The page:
Then the farmer has to find where to sell his milk, which is not as easy as it looks.
“You have to find outlets for the milk locally,” says Sharkey. “You have to come up with a label for milk, butter or whatever. And then after you get the label, you send it to New York State, where they approve it, which takes up to two months; or it is sent back to you, and you wait another month.
Alternatively, a dairy farmer could go it alone and buy his own equipment. But according to Sharkey, it requires an investment of over $ 100,000.
MP Chris Tague, whose 102nd district includes all of Greene and Schoharie counties and the rural areas of neighboring counties, is himself a former dairy farmer who once aspired to bottle his own milk.
Having that sense of pride is essential for farming, he says. “No one in agriculture cares about being a millionaire, I can tell you that, because that doesn’t happen. There is a sense of accomplishment when you produce a good product.
Sharkey agrees. “I don’t have to be rich, I just need to pay the bills so the farm can support itself. ”
In an effort to support farmers and their livelihoods, Tague this year introduced the New York Food Insecurity, Farm Resiliency and Rural Poverty Act, a bill that would make it easier for farmers to process their own meat and dairy products. and expand the Nourish New York. Program, which was created during the pandemic to streamline the product chain from farmers to regional food banks.
“It mainly got someone to get a grant and go into the treatment game on their own,” Tague said.
The bill would allocate $ 35.7 million to the State Department of Agriculture and Markets to facilitate several programs. He would task the Empire State Development Corporation with providing grants to farmers who want to set up their own processing plant. And he would establish a new commission – the Study Commission on the Processing of Meat, Fiber and Dairy Products – to make recommendations on where processing plants are needed in the state to the governor and the legislature. of State.
Other subsidy programs for farmers in the bill include $ 1 million for entry-level farmers and $ 6 million for infrastructure and equipment for veteran and disabled farmers. The bill also proposes to increase the tax credit for farmers from 25 percent to 50 percent.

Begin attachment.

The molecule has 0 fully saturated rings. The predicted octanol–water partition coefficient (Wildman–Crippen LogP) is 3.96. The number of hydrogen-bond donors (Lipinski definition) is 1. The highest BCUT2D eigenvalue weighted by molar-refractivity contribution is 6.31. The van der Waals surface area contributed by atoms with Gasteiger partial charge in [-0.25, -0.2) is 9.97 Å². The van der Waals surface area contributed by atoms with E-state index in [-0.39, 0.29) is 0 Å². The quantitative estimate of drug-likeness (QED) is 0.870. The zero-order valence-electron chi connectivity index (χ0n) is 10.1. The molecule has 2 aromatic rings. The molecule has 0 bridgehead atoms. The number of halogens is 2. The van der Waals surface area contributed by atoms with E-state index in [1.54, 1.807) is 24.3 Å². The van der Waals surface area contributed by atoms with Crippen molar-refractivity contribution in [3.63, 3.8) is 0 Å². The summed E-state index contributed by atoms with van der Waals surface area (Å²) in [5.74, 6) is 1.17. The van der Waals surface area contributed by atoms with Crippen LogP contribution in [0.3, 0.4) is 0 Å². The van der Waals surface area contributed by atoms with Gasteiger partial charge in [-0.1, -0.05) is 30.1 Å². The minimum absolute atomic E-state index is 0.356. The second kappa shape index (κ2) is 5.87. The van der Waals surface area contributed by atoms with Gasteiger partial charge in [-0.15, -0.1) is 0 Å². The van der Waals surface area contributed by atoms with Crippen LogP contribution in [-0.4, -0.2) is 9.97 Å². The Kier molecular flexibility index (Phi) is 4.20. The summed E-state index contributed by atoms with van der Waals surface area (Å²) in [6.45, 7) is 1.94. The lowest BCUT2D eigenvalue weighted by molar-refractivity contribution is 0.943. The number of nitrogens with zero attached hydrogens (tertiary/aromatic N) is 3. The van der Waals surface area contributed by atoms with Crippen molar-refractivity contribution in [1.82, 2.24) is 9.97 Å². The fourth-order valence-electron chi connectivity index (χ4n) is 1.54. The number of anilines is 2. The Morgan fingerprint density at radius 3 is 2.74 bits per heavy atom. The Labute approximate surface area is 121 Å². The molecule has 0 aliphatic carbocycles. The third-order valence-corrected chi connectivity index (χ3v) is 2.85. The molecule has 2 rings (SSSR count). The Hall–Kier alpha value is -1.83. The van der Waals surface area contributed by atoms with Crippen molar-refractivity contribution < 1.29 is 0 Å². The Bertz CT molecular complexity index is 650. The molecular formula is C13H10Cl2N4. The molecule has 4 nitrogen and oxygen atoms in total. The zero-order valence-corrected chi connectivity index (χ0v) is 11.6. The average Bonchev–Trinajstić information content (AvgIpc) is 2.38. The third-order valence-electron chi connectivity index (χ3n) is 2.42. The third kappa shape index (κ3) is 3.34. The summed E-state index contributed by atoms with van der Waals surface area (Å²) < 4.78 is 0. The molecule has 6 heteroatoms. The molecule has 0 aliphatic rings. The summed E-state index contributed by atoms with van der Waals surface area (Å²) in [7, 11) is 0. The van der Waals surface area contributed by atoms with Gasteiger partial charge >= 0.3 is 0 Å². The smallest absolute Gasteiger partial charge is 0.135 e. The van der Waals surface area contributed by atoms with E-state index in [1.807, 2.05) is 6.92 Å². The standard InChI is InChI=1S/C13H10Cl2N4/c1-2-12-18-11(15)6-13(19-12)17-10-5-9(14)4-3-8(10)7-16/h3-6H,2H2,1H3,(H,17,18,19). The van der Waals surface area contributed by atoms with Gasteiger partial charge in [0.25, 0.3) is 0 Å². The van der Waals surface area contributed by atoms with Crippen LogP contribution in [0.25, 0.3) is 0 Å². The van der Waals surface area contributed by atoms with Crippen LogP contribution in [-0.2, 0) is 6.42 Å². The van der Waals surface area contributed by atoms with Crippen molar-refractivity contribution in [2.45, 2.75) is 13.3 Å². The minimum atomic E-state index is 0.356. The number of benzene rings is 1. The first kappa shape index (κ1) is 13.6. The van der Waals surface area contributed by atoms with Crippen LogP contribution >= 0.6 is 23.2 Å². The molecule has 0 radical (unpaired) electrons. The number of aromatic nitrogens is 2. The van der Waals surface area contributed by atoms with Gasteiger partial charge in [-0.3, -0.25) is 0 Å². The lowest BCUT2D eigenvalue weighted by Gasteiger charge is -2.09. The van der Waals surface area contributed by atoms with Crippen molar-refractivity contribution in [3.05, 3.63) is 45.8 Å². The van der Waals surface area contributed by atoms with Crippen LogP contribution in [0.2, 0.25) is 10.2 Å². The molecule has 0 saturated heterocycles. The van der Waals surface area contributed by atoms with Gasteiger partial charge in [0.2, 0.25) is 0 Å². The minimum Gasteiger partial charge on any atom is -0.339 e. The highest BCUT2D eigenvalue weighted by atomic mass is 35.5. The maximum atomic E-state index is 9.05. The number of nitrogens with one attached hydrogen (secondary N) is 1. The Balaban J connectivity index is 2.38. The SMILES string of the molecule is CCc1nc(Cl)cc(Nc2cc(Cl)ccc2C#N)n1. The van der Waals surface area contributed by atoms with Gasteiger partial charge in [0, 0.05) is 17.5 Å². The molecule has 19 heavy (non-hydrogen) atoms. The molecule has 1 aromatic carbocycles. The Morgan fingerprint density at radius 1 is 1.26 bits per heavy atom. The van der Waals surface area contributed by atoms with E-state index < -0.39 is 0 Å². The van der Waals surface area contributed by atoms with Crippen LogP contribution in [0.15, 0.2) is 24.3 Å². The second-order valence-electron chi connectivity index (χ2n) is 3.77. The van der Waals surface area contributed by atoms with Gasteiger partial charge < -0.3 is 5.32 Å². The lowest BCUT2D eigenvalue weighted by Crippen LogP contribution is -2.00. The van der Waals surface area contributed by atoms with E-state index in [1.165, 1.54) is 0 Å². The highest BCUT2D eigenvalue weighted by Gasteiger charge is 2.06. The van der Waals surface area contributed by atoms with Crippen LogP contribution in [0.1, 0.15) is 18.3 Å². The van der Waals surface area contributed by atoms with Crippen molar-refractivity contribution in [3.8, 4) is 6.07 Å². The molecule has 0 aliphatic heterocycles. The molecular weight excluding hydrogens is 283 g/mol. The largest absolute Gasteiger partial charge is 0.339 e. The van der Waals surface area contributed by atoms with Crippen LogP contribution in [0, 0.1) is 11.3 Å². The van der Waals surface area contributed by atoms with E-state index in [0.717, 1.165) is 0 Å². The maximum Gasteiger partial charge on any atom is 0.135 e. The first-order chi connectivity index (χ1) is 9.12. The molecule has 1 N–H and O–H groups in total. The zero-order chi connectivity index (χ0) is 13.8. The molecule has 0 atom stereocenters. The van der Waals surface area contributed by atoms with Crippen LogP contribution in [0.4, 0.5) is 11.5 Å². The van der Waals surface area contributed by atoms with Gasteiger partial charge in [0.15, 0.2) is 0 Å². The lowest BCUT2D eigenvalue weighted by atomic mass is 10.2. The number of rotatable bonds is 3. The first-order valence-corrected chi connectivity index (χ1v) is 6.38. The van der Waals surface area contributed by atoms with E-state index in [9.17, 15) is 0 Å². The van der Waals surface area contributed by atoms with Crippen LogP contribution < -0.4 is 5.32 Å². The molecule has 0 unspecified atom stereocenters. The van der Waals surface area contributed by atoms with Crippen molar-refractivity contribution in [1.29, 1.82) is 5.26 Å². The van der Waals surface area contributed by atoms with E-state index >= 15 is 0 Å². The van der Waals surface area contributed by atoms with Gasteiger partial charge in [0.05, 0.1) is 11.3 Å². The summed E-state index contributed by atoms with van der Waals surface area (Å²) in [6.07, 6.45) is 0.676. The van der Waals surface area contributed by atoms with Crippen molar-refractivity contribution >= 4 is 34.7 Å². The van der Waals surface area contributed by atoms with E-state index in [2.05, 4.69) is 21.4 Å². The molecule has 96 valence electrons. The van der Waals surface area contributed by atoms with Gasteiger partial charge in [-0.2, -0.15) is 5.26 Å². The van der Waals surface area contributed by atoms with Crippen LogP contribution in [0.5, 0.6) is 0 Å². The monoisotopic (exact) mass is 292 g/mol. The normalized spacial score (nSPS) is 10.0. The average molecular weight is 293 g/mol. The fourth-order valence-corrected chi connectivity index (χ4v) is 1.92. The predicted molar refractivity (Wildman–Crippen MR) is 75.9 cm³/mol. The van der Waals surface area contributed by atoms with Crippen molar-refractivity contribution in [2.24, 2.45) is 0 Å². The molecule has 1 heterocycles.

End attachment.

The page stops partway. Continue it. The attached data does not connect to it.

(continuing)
In Tague’s view, the loss of the livelihoods of smallholder farmers has quasi-existential implications. “We have to think about the future of this country,” he said. “Who will take over these farms?” How are we going to feed America in the future? No farms, no food. I think people need to realize this.
Senators Chuck Schumer and Kirsten Gillibrand are also defending dairy farmers and joined a dozen other members of Congress calling on the USDA to finalize its rule on the origin of cattle. The rule, which was published in 2015, allows farmers to switch their cows from conventional breeding methods to organic methods over a 12-month period.
But although this is a one-time exemption, some farmers take advantage of a loophole by, for example, transferring calves to a conventional farm that uses cheaper, non-organic breeding methods, and then reintegrating them. in the certified organic herd. one year before they are ready to be processed. This allows farmers to continuously evolve their livestock and grow their organic herds faster at a lower price.
“The USDA’s persistent delay in finalizing this rule, which continues to enjoy broad support within the industry, has contributed to the oversupply of organic milk in the market, endangering the integrity of the organic label and kept farmers in our states in dire straits. serious financial disadvantage, ”the lawmakers wrote in their letter to the USDA.
New York, which had the most organic dairy farms in the country in 2017, has a lot at stake, New York Farm Bureau President David Fisher wrote in a letter to the USDA:
The proposed rule would fill the existing loopholes in the current regulations to ensure that organic dairy animals must be raised organically from the last third of gestation or be raised organically for one year in the event of a transition from a conventional herd to organic, which is only allowed once. Additionally, once a separate herd has gone organic, all animals should be raised organically from the last third of gestation. The cycling of dairy animals in and out of organic production is currently prohibited and must continue to be so to ensure that dairy cattle meet organic requirements. This regulation is essential to bring a consistent application and a level playing field to all organic dairy producers.
But the cogs of government may turn too slowly for small farmers like Sharkey, who are forced to completely reinvent their business model or sell.
“Maybe down the line I’ll say letting myself down by Maple Hill was the best thing that ever happened to me,” said Sharkey. “May be.”